Barbecue benefit raises money for veterans
by Cheree Dye
Nov 10, 2013 | 1684 views | 0 0 comments | 176 176 recommendations | email to a friend | print
Members of the American Legion Carl Boyd Post 42 and the Etowah Valley Young Marines joined forces Saturday to host a benefit for veterans. The Legionnaires sold $8 barbecue plates while the EVYM served guests.

Proceeds from the 250 tickets sold will fund selected projects such as the National Emergency Fund, Commander’s Project for Veterans’ Homes and Child Welfare, a national service project.

Georgia Department Junior Vice Commander Ken Temples said, “We fund two national projects but our Commander’s Project for Veterans’ Homes helps Georgia veterans with anything from socks to televisions. The benefits they receive from the government aren’t always enough to cover all their needs. We help fill in the gap and supply things they need.”

The Legion, which has a long-standing history in Cartersville, welcomes veterans of foreign wars.

The 524-member Legion was chartered in Cartersville on Oct. 9, 1919, and carries the namesake of World War I veteran Col. Carl Boyd. Pictures and memorabilia of Boyd’s service adorn the back wall of the Legion meeting hall. The chief adviser to Gen. John J. Pershing, the commander of American Expeditionary Force, Boyd was awarded posthumously the Army Distinguished Service Medal, which is displayed alongside six other medals he earned during his service.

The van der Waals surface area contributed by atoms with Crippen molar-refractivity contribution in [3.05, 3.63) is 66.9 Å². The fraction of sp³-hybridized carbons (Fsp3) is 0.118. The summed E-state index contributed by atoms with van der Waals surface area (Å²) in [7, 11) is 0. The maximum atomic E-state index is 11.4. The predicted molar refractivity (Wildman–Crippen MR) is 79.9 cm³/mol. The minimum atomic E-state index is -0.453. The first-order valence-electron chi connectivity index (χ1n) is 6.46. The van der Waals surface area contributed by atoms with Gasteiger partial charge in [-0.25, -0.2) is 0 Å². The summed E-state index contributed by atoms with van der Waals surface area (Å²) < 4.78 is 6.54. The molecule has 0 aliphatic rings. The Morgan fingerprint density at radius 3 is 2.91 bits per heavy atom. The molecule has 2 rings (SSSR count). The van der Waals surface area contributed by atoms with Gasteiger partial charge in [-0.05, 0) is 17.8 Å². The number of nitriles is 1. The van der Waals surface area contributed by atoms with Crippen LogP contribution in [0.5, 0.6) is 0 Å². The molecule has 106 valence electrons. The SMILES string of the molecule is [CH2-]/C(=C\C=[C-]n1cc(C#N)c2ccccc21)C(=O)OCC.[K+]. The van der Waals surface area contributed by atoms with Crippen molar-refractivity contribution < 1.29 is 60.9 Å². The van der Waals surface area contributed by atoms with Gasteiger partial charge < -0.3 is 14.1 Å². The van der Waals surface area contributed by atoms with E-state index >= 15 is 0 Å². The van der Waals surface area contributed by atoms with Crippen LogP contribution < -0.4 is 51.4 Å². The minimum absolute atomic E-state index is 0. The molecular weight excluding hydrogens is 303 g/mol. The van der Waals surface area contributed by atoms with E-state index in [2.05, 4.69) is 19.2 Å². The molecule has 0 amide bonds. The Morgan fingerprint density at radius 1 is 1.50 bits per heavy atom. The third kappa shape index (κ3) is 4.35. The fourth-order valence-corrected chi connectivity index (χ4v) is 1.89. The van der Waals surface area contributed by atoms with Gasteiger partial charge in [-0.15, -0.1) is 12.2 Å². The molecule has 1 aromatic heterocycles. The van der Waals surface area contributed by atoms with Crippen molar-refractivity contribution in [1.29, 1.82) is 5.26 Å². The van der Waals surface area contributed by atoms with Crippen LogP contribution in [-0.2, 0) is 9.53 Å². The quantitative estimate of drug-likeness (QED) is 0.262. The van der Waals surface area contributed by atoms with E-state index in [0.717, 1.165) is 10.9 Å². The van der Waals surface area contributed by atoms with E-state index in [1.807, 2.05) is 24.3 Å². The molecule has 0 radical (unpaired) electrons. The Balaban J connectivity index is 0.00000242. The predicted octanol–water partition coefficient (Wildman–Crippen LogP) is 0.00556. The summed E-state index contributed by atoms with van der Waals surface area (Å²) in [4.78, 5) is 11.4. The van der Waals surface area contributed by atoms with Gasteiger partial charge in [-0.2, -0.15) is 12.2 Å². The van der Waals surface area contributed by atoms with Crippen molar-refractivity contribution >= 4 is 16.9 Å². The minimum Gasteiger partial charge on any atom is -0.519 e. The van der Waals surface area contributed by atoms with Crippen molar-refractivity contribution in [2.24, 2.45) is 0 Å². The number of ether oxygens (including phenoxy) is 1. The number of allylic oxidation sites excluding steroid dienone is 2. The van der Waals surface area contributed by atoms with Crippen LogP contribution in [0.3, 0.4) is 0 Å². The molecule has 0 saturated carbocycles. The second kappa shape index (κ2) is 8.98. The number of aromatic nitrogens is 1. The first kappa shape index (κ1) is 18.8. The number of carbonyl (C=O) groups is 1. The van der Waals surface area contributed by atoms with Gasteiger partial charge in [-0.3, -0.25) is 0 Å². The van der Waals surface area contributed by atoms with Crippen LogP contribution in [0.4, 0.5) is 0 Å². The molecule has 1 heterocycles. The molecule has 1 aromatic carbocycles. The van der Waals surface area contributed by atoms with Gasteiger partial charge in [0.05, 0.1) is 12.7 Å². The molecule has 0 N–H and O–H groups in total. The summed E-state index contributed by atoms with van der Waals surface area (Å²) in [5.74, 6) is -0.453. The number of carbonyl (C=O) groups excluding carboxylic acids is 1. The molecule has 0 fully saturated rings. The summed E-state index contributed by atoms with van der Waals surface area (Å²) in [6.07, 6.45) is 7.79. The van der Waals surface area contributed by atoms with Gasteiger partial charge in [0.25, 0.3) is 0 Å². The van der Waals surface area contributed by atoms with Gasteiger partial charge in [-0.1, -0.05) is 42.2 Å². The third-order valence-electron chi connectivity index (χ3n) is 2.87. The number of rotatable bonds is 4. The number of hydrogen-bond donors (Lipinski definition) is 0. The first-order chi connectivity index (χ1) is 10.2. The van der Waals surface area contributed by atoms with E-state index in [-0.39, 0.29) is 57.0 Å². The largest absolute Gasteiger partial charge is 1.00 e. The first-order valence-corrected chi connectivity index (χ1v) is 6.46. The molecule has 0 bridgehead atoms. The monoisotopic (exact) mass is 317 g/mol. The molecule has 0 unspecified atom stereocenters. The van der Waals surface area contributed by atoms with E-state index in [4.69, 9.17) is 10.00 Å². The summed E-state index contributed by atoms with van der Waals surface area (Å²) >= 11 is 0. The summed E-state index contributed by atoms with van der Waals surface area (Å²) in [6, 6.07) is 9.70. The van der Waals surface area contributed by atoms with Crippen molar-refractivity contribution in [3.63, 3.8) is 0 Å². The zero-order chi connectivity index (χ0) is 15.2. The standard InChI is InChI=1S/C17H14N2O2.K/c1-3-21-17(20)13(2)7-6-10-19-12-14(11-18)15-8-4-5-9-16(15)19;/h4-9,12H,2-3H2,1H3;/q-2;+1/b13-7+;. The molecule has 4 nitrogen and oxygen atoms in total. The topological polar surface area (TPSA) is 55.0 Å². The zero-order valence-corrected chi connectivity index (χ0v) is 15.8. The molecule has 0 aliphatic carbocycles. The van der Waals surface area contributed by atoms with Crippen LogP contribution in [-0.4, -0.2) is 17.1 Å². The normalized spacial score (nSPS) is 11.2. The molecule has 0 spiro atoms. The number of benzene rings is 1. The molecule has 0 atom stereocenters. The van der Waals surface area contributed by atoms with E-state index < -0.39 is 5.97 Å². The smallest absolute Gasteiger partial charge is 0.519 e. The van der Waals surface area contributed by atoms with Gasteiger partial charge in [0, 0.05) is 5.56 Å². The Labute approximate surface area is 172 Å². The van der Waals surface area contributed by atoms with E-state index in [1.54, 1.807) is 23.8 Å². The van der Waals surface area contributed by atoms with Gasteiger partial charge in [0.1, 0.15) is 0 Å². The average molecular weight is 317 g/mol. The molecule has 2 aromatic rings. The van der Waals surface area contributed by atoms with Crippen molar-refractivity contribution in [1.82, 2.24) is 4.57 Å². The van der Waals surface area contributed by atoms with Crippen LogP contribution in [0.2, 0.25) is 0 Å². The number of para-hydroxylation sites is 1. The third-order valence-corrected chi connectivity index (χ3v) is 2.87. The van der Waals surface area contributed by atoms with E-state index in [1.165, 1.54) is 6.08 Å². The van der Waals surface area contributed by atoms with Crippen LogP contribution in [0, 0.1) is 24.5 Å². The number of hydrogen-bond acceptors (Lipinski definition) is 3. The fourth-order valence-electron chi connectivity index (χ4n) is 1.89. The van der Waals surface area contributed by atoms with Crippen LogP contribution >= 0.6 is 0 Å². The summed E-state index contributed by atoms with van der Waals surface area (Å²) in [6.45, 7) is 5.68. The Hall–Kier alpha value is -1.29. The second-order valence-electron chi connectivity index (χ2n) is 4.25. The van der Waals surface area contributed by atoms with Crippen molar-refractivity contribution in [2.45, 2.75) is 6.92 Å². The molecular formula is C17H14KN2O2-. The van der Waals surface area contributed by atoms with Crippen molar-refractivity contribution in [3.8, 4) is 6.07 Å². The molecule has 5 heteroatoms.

A letter written by Pershing to the Legion describes Boyd as having “exceptional knowledge of the French language and the customs and psychology of the French people.” Pershing first met Boyd in a meeting with members of the U.S. Embassy and quickly realized he was an asset. Pershing worked to have him transferred and on Aug. 13, 1917, Boyd was named aide-de-camp. He was the chief personal aid and adviser to Pershing in relations with French leaders and an interpreter. Pershing wrote “his services were invaluable in the series of historic meetings of Inter-Allied leaders in the spring and summer of 1918.”

Boyd, a native of Bartow county, died of influenza 18 months after receiving the transfer to Pershing’s command and is buried in a French cemetery 50 miles west of Paris.

One aspect of the Legion’s function is to mentor youth, which is evident in their relationship with the EVYM. This youth educational service program, which is structured after the Marine Corps., accepts students aged 8 through the completion of high school. The EVYM focuses on discipline, leadership and teamwork. The organization works with Bartow County Toys 4 Tots, places wreaths and flags on veterans’ graves and serves at various events in Bartow County. The young marines are based at the Legion and assist Legionnaires with projects.

“These kids are indispensable. They are young, never quit, very dedicated and a super group of kids that make a difference around here,” said Temples.

Wayne Abernathy, a Legionnaire who prepared the barbecue for the event, said, “The Legion is a wonderful thing to be apart of; it makes you feel good to help others. Anyone who is a wartime veteran and is looking to make a difference, we hope they will consider joining us. It is a great group of people and we have some good benefits.”